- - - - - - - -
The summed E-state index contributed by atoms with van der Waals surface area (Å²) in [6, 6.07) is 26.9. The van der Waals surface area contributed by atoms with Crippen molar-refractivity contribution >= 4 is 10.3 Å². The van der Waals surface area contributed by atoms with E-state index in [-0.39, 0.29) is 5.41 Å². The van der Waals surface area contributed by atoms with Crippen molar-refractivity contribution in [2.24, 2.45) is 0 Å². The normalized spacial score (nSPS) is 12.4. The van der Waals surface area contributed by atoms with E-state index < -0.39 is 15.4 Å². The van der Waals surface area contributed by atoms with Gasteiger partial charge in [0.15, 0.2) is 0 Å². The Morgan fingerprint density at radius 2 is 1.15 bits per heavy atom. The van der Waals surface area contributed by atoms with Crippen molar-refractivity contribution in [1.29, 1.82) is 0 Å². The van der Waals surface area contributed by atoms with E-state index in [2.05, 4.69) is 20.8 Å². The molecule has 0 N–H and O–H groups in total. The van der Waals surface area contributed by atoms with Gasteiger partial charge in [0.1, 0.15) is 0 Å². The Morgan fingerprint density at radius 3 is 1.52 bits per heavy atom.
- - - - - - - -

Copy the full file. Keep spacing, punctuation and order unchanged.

The summed E-state index contributed by atoms with van der Waals surface area (Å²) in [6, 6.07) is 26.9. The van der Waals surface area contributed by atoms with Crippen molar-refractivity contribution >= 4 is 10.3 Å². The van der Waals surface area contributed by atoms with E-state index in [-0.39, 0.29) is 5.41 Å². The van der Waals surface area contributed by atoms with Crippen molar-refractivity contribution in [2.24, 2.45) is 0 Å². The normalized spacial score (nSPS) is 12.4. The van der Waals surface area contributed by atoms with E-state index < -0.39 is 15.4 Å². The van der Waals surface area contributed by atoms with Gasteiger partial charge in [0.15, 0.2) is 0 Å². The Morgan fingerprint density at radius 2 is 1.15 bits per heavy atom. The van der Waals surface area contributed by atoms with Crippen molar-refractivity contribution in [1.29, 1.82) is 0 Å². The van der Waals surface area contributed by atoms with E-state index in [2.05, 4.69) is 20.8 Å². The molecule has 0 N–H and O–H groups in total. The van der Waals surface area contributed by atoms with Gasteiger partial charge in [0.1, 0.15) is 0 Å². The Morgan fingerprint density at radius 3 is 1.52 bits per heavy atom.